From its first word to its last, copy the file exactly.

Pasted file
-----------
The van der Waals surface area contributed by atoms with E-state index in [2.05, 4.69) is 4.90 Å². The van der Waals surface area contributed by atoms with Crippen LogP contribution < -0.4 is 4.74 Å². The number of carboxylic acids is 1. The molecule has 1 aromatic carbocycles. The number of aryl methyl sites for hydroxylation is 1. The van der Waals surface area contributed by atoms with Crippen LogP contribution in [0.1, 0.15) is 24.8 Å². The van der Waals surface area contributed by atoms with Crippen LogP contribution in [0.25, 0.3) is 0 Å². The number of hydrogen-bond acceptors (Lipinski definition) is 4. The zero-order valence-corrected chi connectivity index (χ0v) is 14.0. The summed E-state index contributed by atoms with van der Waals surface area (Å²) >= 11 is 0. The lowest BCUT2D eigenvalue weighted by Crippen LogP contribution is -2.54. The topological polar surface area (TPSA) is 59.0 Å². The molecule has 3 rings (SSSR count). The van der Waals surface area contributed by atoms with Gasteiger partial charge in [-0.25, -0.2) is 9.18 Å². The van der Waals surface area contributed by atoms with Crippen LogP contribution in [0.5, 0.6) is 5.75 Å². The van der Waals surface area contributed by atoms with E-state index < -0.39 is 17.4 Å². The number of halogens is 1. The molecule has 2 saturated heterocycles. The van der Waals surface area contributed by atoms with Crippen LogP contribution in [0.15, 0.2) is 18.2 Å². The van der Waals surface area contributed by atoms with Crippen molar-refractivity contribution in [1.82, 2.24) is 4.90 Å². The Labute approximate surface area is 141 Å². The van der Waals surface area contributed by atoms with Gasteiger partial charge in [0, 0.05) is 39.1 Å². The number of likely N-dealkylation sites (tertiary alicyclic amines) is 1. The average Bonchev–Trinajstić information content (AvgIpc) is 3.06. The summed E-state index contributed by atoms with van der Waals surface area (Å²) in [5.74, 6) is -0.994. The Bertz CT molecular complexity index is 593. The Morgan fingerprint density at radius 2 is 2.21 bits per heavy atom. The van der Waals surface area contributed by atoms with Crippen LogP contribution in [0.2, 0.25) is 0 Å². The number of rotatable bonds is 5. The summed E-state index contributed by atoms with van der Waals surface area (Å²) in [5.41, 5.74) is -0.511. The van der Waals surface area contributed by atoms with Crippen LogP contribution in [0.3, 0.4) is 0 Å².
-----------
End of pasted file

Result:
The van der Waals surface area contributed by atoms with E-state index in [2.05, 4.69) is 4.90 Å². The van der Waals surface area contributed by atoms with Crippen LogP contribution < -0.4 is 4.74 Å². The number of carboxylic acids is 1. The molecule has 1 aromatic carbocycles. The number of aryl methyl sites for hydroxylation is 1. The van der Waals surface area contributed by atoms with Crippen LogP contribution in [0.1, 0.15) is 24.8 Å². The van der Waals surface area contributed by atoms with Crippen LogP contribution in [0.25, 0.3) is 0 Å². The number of hydrogen-bond acceptors (Lipinski definition) is 4. The zero-order valence-corrected chi connectivity index (χ0v) is 14.0. The summed E-state index contributed by atoms with van der Waals surface area (Å²) >= 11 is 0. The lowest BCUT2D eigenvalue weighted by Crippen LogP contribution is -2.54. The topological polar surface area (TPSA) is 59.0 Å². The molecule has 3 rings (SSSR count). The van der Waals surface area contributed by atoms with Gasteiger partial charge in [-0.25, -0.2) is 9.18 Å². The van der Waals surface area contributed by atoms with Crippen LogP contribution in [0.5, 0.6) is 5.75 Å². The van der Waals surface area contributed by atoms with E-state index < -0.39 is 17.4 Å². The number of halogens is 1. The molecule has 2 saturated heterocycles. The van der Waals surface area contributed by atoms with Crippen LogP contribution in [0.15, 0.2) is 18.2 Å². The van der Waals surface area contributed by atoms with Crippen molar-refractivity contribution in [1.82, 2.24) is 4.90 Å². The Labute approximate surface area is 141 Å². The van der Waals surface area contributed by atoms with Gasteiger partial charge in [0, 0.05) is 39.1 Å². The number of likely N-dealkylation sites (tertiary alicyclic amines) is 1. The average Bonchev–Trinajstić information content (AvgIpc) is 3.06. The summed E-state index contributed by atoms with van der Waals surface area (Å²) in [5.74, 6) is -0.994. The Bertz CT molecular complexity index is 593. The Morgan fingerprint density at radius 2 is 2.21 bits per heavy atom. The van der Waals surface area contributed by atoms with Crippen LogP contribution in [0.2, 0.25) is 0 Å². The number of rotatable bonds is 5. The summed E-state index contributed by atoms with van der Waals surface area (Å²) in [5.41, 5.74) is -0.511. The van der Waals surface area contributed by atoms with Crippen LogP contribution in [0.3, 0.4) is 0 Å².